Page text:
There is no such thing as Negro health… the health of the American Negro is not a separate racial problem to be met by special segregated setups or dealt with on a dual standard basis, but is an American problem which should be adequately and equitably handled by the identical agencies and met with the identical methods that deal with the health of the remainder of the population.— Louis T. Wright, 1938
Louis Tompkins Wright was an American surgeon, war hero, and civil rights activist. He was “the first Black physician to be appointed to the staff of a New York municipal hospital; the first Black surgeon in the police department of New York City; the first to experiment with Aureomycin, an antibiotic, on humans; the first Black surgeon to be admitted to the American College of Surgeons since its inception; and the first Black physician in America to head a public interracial hospital.”
Wright was born in LaGrange, Georgia to Ceah Ketchan Wright and Lula Tomkins. His mother remarried after the death of his father to William Fletcher Penn, was also a doctor and the first African-American to graduate from Yale School of Medicine.
Wright graduated from Clark Atlanta University in 1911 and received his medical degree from Harvard Medical School in 1915, finishing fourth in his class. He completed his postgraduate work at Howard University before returning to Georgia. After completing medical school, Wright moved back to Georgia and joined the Army Medical Corps. He served during World War I as a lieutenant in France. While serving there he introduced intradermal vaccination for smallpox and was awarded the Purple Heart after a gas attack.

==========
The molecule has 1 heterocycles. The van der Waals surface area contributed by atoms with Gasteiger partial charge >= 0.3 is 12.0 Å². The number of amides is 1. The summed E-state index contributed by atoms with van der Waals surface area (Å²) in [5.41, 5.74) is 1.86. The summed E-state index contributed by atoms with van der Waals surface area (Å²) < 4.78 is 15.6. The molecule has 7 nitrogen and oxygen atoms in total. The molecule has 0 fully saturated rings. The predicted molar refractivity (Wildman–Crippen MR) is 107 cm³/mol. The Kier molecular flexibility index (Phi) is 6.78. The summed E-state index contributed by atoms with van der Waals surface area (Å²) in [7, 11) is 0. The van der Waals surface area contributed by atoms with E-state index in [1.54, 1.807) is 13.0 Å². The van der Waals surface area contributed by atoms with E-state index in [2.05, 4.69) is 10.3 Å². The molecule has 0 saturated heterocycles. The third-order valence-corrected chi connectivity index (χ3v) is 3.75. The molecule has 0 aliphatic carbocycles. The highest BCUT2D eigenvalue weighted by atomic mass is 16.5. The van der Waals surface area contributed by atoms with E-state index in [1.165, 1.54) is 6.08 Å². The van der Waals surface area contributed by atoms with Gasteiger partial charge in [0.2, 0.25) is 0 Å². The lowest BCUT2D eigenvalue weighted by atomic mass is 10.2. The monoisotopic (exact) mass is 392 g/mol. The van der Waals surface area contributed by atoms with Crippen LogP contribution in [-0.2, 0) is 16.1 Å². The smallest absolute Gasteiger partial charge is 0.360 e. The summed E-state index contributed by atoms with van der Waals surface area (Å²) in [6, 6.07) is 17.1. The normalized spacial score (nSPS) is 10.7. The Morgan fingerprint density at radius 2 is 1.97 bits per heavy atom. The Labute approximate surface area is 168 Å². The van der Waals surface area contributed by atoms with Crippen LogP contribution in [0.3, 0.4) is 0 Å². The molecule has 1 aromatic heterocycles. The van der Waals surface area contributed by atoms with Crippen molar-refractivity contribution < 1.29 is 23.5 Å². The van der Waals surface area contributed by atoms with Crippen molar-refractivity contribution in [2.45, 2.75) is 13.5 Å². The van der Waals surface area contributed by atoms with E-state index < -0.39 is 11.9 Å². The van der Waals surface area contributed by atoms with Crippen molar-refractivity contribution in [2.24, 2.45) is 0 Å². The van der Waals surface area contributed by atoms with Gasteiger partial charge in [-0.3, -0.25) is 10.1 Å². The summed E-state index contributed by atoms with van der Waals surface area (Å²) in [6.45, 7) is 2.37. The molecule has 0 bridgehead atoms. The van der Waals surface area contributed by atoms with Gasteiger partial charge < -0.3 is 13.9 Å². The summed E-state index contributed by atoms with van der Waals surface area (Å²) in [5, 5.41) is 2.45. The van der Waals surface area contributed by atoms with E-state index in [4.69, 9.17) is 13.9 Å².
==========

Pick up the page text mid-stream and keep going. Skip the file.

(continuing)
After the war, he returned to the United States in 1919, he moved to New York during amid racial tensions in Georgia and set up a private practice in Harlem and established ties to the Harlem Hospital. He became the first black person on the surgical staff. In 1929, he served as the first black police surgeon with the New York Police Department. He became influential for his medical research as well as his efforts pushing for racial equality in medicine and involvement with the National Association for the Advancement of Colored People (NAACP), which he served as chairman for nearly twenty years. Louis T. Wright died in 1952 after a long battle with illness.